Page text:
One of the privileges of working in Hartford is that someone in charge paid attention to Julius Caesar, who said, “Give the people bread and circuses.” By circuses, I do not refer to the limitless entertainment afforded by my fellow lawyers. I mean that on Fridays at noon, if one is inclined, it is possible to walk to State Street, acquire a nicely greasy lunch, and hear live rock ‘n’ roll.
On a recent Friday noon, I wandered down there. I stayed for two songs. I checked out the sound equipment: Crown amps, a good sign. The band had a chick singer. The drummer was solid. They used Shure SM-58 microphones, another sign of excellent professional judgment. For a moment, I felt nostalgic for the old life. There I was, a gray-haired ex-hippie pretending to be a suit, and wishing, just transiently, that I were on the terrace, belting out numbers to the largely indifferent crowd. I missed it.
In the interests of a reality check I began comparing the professions for their relative virtues and detriments. Here are my conclusions.
The band: Late nights.
The law: Early mornings and late nights.
The band: Working Thanksgiving, Christmas, Good Friday, Easter, Purim, Yom Kippur, Columbus Day, Hanukkah, Flag Day, Fourth of July, Labor Day, Hallowe’en and New Year’s Eve. Working every weekend, both days.
The law: Working Purim, Flag Day, Columbus Day, Martin Luther King Day; some weekends, both days.
Risks attendant to the profession
The band: Electrocution, fires, homicide, motor vehicle accidents, broken bones resulting from dropped pianos or amplifiers; herniated discs, abdominal hernias, emotional distress, stage fright, drug and alcohol dependence and/or overdose; laryngitis, deafness, marital discord, freezing to death in unheated apartments or Volkswagen buses; falls from the stage or loading dock. Pregnancy, sexually transmitted diseases; being stalked by deranged fans.
The law: Homicide, suicide, emotional distress, motor vehicle accidents, assault, laryngitis, boredom, blindness or visual disturbances; drug, alcohol, computer solitaire or video game dependence or addiction; marital discord, freezing to death in offices with defective air conditioning systems; amputation of extremities with hole punches or slammed file drawers; puncture wounds from staples and letter openers; terminal egomania, carpal tunnel syndrome.
The band: Annual salary commensurate with shelter residents and food stamp recipients. Insurance? Are you kidding?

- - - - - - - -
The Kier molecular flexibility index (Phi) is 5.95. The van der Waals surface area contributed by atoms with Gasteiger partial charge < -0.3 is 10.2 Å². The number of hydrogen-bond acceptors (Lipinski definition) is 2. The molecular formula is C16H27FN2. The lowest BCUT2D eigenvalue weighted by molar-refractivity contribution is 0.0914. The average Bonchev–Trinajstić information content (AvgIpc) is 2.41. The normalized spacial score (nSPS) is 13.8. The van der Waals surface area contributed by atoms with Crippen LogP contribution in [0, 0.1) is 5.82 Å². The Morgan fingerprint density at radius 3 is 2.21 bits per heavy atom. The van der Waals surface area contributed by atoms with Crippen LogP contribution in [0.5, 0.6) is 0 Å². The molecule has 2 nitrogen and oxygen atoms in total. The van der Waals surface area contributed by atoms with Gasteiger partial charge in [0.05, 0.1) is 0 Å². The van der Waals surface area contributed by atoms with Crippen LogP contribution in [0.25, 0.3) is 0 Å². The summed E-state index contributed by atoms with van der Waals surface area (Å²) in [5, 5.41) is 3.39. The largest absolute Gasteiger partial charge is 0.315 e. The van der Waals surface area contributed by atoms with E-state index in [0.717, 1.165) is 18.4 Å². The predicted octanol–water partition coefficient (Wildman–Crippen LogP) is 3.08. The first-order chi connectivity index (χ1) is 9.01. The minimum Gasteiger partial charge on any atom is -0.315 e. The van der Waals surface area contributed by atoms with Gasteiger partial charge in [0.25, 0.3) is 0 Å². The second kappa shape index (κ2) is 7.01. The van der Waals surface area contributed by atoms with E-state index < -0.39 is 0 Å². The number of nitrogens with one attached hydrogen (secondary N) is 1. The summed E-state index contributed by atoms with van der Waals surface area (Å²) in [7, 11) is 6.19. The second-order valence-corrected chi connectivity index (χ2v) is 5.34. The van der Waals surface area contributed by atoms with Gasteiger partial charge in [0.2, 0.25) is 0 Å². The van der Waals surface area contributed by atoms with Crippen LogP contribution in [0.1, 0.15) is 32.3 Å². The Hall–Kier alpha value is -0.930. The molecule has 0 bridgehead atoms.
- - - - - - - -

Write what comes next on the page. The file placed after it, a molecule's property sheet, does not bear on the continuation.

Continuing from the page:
The law: Annual salary consumed by student loans, dry cleaning, auto repair and replacing broken wheelie carts. Health insurance. Pension, if you last that long.
The band: Generic macaroni and cheese. McDonald’s. Deli platters. Once, on Thanksgiving at H.L. Wilfred’s in Hamden, a turkey. Diner food.
The law: Starbuck’s. Annie’s Organic macaroni and cheese. Dunkin’ Donuts and sushi. Occasional haute cuisine. Summer potlucks and Christmas parties. Cake for office celebrations. Bowls of chocolate in other lawyers’ offices. Jelly beans provided by secretaries. Cookies baked by spouses and dispatched to bolster morale and reduce caloric intake at home.
The band: Lack of anonymity; being recognized in the grocery store/at the gas station. Assault, battery and demands for autographs and hair samples by deranged fans. Being sought after and forced to explain why you did not play “Free Bird” then or ever.
The law: Having a new acquaintance regard you with the warmth ordinarily conferred upon stinging jellyfish, pythons or species rodentiae – until that person needs your help. Then, you can’t get off the phone.
The band: Captured on vinyl, magnetic, laser-friendly or digital media in or out of tune, while drunk, stoned, emotionally disturbed or suffering from a broken bone caused by a dropped piano.
The law: Captured on Westlaw as a winner…or a loser. Doomed to recognition for making good or bad law.
All in all, the professions are roughly equal. However, I am available to audition at any time.
Amy F. Goodusky, a former paralegal, rock ‘n’ roll singer and horseback riding instructor, is of counsel at O’Brien, Tanski & Young in Hartford.